When normal people are shown violent imagery or other painful stimulus, they automatically generate a visceral emotional reaction. Their hands start to sweat, and their blood pressure surges. But psychopaths feel nothing. When you peer inside the psychopathic brain, you can literally see this absence of emotion. After being exposed to fearful facial expressions, the emotional parts of the normal human brain show increased levels of activation. So do the cortical areas responsible for recognizing faces. As a result, a frightened face becomes a frightening sight; we naturally internalize the feelings of others. The brains of psychopaths, however, respond to these fearful faces with utter disinterest.

I am more inclined to take the position of Schopenhauer. For him, all individual animals, including humans, are essentially the same, being phenomenal manifestations of the one underlying Will. The word “will” designated, for him, force, power, impulse, energy, and desire; it is the closest word we have that can signify both the real essence of all external things and also our own direct, inner experience. Since everything is basically Will, then humans and animals are fundamentally the same and can recognize themselves in each other. For this reason, he claimed that a good person would have sympathy for animals, who are our fellow sufferers (http://en.wikipedia.org/wiki/Arthur_Schopenhauer ).

Schopenhauer emphasizes the necessity of finding a basis for Ethics that appeals, not to the intellect, but to the intuitive perception (http://en.wikisource.org/wiki/On_the_Basis_of_Morality/Translator%27s_Introduction ). According to Schopenhauer, the end of Ethics is not to treat of that which people ought to do (for ” ought ” has no place except in theological Morals, whether explicit, or implicit)

Stanford’s Robert Sapolsky On Depression

Published on May 25, 2014 (edited for improved sound: noise and stereo issues, and miscellaneous parts taken out) Stanford Professor Robert Sapolsky, posits that depression is the most damaging disease that you can experience. Right now it is the number four cause of disability in the US and it is becoming more common. Sapolsky states […]

Published on May 25, 2014
(edited for improved sound: noise and stereo issues, and miscellaneous parts taken out)

Stanford Professor Robert Sapolsky, posits that depression is the most damaging disease that you can experience. Right now it is the number four cause of disability in the US and it is becoming more common. Sapolsky states that depression is as real of a biological disease as is diabetes.


Neurotransmitters

The neurotransmitter serotonin is involved in regulating many important physiological (body-oriented) functions, including sleep, aggression, eating, sexual behavior, and mood. Serotonin is produced by serotonergic neurons. Current research suggests that a decrease in the production of serotonin by these neurons can cause depression in some people, and more specifically, a mood state that can cause some people to feel suicidal.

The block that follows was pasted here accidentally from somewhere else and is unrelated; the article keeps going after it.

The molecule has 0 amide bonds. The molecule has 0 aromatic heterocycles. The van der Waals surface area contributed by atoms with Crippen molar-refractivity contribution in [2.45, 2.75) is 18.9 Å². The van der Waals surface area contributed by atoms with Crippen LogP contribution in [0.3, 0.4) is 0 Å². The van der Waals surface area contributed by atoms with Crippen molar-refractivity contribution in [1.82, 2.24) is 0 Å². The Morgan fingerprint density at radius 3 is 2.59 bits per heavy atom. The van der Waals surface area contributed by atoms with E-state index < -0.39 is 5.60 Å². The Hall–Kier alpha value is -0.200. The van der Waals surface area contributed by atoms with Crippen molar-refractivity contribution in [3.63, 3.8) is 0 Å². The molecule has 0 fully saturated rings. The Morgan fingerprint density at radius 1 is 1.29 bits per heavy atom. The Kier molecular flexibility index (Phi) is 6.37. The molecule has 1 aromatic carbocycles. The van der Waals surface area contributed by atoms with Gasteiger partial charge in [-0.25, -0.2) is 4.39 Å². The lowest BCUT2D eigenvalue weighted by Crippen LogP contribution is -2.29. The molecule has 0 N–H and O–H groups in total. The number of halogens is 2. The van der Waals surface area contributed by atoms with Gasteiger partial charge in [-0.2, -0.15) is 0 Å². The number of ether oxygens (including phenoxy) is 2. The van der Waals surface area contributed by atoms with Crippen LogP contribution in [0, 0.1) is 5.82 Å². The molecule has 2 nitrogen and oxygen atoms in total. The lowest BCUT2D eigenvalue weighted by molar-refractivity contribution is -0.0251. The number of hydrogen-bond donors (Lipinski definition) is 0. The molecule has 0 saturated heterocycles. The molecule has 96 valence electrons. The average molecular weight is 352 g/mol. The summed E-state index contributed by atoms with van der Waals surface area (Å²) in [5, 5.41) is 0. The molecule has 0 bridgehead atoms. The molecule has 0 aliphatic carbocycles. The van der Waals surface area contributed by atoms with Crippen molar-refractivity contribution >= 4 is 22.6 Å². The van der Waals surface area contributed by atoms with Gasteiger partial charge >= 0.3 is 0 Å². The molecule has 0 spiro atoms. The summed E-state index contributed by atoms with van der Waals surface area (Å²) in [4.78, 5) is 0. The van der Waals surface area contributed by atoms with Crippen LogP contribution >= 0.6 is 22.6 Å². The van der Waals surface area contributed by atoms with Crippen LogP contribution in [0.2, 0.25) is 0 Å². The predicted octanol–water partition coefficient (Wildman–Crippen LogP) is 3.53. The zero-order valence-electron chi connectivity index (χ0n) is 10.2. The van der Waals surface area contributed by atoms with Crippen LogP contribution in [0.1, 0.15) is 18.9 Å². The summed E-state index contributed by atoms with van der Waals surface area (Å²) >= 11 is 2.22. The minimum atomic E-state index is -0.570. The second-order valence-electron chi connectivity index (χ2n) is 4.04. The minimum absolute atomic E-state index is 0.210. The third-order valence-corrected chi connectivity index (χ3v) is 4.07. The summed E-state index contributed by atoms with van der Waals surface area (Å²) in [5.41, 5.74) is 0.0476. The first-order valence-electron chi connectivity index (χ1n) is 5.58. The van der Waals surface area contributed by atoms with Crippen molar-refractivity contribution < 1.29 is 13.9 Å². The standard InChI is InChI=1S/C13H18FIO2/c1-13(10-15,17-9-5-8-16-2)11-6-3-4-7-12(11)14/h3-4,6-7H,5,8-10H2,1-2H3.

In the 1960s, the “catecholamine hypothesis” was a popular explanation for why people developed depression. This hypothesis suggested that a deficiency of the neurotransmitter norepinephrine (also known as noradrenaline) in certain areas of the brain was responsible for creating depressed mood. More recent research suggests that there is indeed a subset of depressed people who have low levels of norepinephrine. For example, autopsy studies show that people who have experienced multiple depressive episodes have fewer norepinephrinergic neurons than people who have no depressive history. However, research results also tell us that not all people experience mood changes in response to decreased norepinephrine levels. Some people who are depressed actually show hyperactivity within the neurons that produce norepinephrine. More current studies suggest that in some people, low levels of serotonin trigger a drop in norepinephrine levels, which then leads to depression.

Another line of research has investigated linkages between stress, depression, and norepinephrine. Norepinephrine helps our bodies to recognize and respond to stressful situations. Researchers suggest that people who are vulnerable to depression may have a norepinephrinergic system that doesn’t handle the effects of stress very efficiently.

The neurotransmitter dopamine is also linked to depression. Dopamine plays an important role in regulating our drive to seek out rewards, as well as our ability to obtain a sense of pleasure. Low dopamine levels may in part explain why depressed people don’t derive the same sense of pleasure out of activities or people that they did before becoming depressed.

Human Behavioral Biology

Uploaded on Feb 1, 2011

(March 29, 2010) Stanford professor Robert Sapolsky gave the opening lecture of the course entitled Human Behavioral Biology and explains the basic premise of the course and how he aims to avoid categorical thinking.
Stanford …

Uploaded on Feb 1, 2011

(March 29, 2010) Stanford professor Robert Sapolsky gave the opening lecture of the course entitled Human Behavioral Biology and explains the basic premise of the course and how he aims to avoid categorical thinking.